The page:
The essence of the crisis which humanity has been experiencing for the past 150 years is not the “clash of civilisations” but the way in which the Political West has cooperated with medieval local institutions of power in order to prevent the countries which it wants to control for the sake of cheap raw material, cheap labour and a ready market from reaching the level of science, technology and art. On the one hand, the masses are kept uneducated, unemployed and unskilled; on the other they are encouraged to take a meaningless pride in their folkloric values and practices as if these constituted an “authentic civilisation” or even “national identity”. In the end, disappointment sets in at the defeat of folklore in the face of science, art and technology. It becomes clear that it does not provide the wherewithal for competing with the West, for gaining independence from it or for acquiring a real identity. And this disappointment leads the masses, in the darkness of ignorance, to turn to desperate responses including terror.

 

The Ottoman experience

 

Turkey has become, and is being turned into, a target area for this risky adventure with the concept of civilisation. In the middle of the 19th century, at a time when the Ottoman state had become a colony in all but name, some attempts were made at administrative, legal and educational modernisation. These steps were not taken freely but under the colonial guidance of the Political West. They therefore remained incomplete and inconsistent. Those who argued that modernisation should not merely be formal but also intellectual, qualitative and holistic immediately faced reactionary responses. In accordance with the aims of the Political West, the feudal and religious authorities started to create confusion in society around the artificially separated concepts of culture and civilisation.

 

Some said that the real power of the West derived from its transition to institutional structures depending not religious dogmas but rational and scientific thought. A handful of intellectual bureaucrats argued that the science of the new era was not religion but the sciences of reason and that government must be based on human rights and dependent on law. But the advocates of religious repression regarded any suggestion of arrangements based on reason in the social domain as a criminal assault on religion. They asserted that the human mind could not comprehend the needs of the social and moral system, which were determined by empyrean commandments, and treated the aims and desires of the West as nothing more than heresy. From the West, only technique could be adopted; anything institutional or intellectual must be shunned. “Our civilisation is weak but our culture is superior!” they meaninglessly declared, “Let’s take technique (“civilisation”) from the West but maintain our culture!”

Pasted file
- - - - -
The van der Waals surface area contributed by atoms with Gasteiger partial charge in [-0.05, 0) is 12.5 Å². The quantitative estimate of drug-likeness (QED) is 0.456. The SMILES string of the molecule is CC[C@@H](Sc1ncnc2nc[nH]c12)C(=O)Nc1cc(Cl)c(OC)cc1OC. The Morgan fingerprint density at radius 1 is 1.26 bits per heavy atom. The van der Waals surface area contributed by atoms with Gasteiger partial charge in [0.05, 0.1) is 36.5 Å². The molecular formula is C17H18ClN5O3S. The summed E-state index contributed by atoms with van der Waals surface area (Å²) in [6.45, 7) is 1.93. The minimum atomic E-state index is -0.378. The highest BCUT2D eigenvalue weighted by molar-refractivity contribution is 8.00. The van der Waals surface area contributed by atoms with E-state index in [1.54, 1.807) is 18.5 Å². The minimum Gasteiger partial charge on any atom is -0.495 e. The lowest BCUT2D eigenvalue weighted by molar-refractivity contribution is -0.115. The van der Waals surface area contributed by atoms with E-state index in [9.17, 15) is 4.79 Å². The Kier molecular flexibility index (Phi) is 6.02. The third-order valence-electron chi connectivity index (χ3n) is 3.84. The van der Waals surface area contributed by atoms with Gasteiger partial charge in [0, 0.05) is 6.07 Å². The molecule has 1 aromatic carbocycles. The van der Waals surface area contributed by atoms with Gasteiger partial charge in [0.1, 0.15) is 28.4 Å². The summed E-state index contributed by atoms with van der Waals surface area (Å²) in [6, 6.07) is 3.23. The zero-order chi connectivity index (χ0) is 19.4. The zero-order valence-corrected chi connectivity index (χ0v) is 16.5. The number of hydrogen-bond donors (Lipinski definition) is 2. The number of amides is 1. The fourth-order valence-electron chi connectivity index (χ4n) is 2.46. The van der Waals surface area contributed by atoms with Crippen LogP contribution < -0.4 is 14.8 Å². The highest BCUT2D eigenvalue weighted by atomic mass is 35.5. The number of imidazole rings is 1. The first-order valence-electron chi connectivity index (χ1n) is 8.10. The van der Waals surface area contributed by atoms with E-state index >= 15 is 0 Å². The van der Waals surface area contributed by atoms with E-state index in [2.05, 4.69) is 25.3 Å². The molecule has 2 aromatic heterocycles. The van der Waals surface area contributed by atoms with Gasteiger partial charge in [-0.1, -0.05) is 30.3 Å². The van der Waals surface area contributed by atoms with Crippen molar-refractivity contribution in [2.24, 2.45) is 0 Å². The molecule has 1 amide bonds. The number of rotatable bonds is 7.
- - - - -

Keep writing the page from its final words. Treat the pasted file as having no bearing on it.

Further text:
Independence and reason

 

The Turkish Republic took the view that there is only one civilisation in our era: the secular culture or civilisation, based on freedom and representing the most advanced level of the state, the family, education, economics, science, technology, arts and philosophy. There was no confusion of concepts here. This view became the basis of all the social institutions of the Republic of Turkey. It is the essential factor that made Turkish society the only independent, free, developed and peaceful society in the Islamic world.

 

However, internal reactionary forces were at work during the War of Independence and the revolutions of the Republic. There was, for example, opposition to the abolition of the caliphate on the grounds that it was a source of identity for the Turkish nation, a cultural asset and a source of pride. The United Kingdom too was in favour of this institution. But Mustafa Kemal was not deceived. “Foreigners are not attacking the caliphate,” he pointed out, “yet the Turkish nation is constantly under attack. To attack the Turkish nation more easily, the continuation of the caliphate is preferred.”

 

Listening to Clinton

 

Since the end of the Cold War, the USA has taken to considering undemocratic institutions and practices such as sheikhs, sects and the re-packing of women into bag-like costumes not as contradictions of Helsinki but as “differences between civilisations”. At the same time they have attacked Kemalism, the force that saved our society from such repression and made freedom, peace and welfare possible. In recent years, the EU has joined in this approach. All this is in line with the pattern of behaviour of the Political West explained above. It is bringing not freedom, peace and wealth but repression, terror and poverty both to the Middle East and to Middle East.         

 

The former president of the United States, Bill Clinton, recently called on the West to demonstrate to other nations that it was capable of not running after selfish interests and that it wanted to establish a world based on common objectives together with them. In that case, he said, the respectability of the West would increase in their eyes. The world, he said, needed proof that reason, intelligence and good will are more powerful than historical destiny. His words are an appropriate conclusion to this article.

 

 

 

(DIPLOMAT  -  August 2005  -  Ankara)